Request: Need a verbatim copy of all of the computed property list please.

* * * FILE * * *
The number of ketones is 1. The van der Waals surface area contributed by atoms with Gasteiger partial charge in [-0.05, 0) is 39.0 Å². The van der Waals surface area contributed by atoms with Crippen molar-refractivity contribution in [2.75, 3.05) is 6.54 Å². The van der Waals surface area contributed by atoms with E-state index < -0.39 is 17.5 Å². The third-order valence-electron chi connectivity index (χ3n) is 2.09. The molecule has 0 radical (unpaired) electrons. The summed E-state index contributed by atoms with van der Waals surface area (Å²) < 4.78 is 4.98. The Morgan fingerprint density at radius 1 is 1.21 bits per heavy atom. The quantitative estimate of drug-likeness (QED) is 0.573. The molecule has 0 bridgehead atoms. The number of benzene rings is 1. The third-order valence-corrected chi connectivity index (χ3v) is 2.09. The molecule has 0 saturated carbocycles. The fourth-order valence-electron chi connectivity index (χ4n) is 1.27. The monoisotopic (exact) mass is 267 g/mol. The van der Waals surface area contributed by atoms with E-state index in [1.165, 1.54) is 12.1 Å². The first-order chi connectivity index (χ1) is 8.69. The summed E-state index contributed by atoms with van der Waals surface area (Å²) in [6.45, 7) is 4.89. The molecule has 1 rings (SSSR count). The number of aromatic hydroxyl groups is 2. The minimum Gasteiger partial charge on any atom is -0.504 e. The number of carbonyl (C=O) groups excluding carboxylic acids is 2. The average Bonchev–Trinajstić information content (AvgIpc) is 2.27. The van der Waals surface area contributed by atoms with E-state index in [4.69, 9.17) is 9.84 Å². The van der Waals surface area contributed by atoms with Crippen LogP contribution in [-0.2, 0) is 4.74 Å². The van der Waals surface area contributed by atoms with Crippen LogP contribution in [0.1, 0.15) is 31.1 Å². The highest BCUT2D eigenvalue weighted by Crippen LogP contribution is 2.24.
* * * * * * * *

The number of ketones is 1. The van der Waals surface area contributed by atoms with Gasteiger partial charge in [-0.05, 0) is 39.0 Å². The van der Waals surface area contributed by atoms with Crippen molar-refractivity contribution in [2.75, 3.05) is 6.54 Å². The van der Waals surface area contributed by atoms with E-state index < -0.39 is 17.5 Å². The third-order valence-electron chi connectivity index (χ3n) is 2.09. The molecule has 0 radical (unpaired) electrons. The summed E-state index contributed by atoms with van der Waals surface area (Å²) < 4.78 is 4.98. The Morgan fingerprint density at radius 1 is 1.21 bits per heavy atom. The quantitative estimate of drug-likeness (QED) is 0.573. The molecule has 0 bridgehead atoms. The number of benzene rings is 1. The third-order valence-corrected chi connectivity index (χ3v) is 2.09. The molecule has 0 saturated carbocycles. The fourth-order valence-electron chi connectivity index (χ4n) is 1.27. The monoisotopic (exact) mass is 267 g/mol. The van der Waals surface area contributed by atoms with E-state index in [1.165, 1.54) is 12.1 Å². The first-order chi connectivity index (χ1) is 8.69. The summed E-state index contributed by atoms with van der Waals surface area (Å²) in [6.45, 7) is 4.89. The molecule has 1 rings (SSSR count). The number of aromatic hydroxyl groups is 2. The minimum Gasteiger partial charge on any atom is -0.504 e. The number of carbonyl (C=O) groups excluding carboxylic acids is 2. The average Bonchev–Trinajstić information content (AvgIpc) is 2.27. The van der Waals surface area contributed by atoms with E-state index in [4.69, 9.17) is 9.84 Å². The van der Waals surface area contributed by atoms with Crippen LogP contribution in [-0.2, 0) is 4.74 Å². The van der Waals surface area contributed by atoms with Crippen LogP contribution in [0.1, 0.15) is 31.1 Å². The highest BCUT2D eigenvalue weighted by Crippen LogP contribution is 2.24.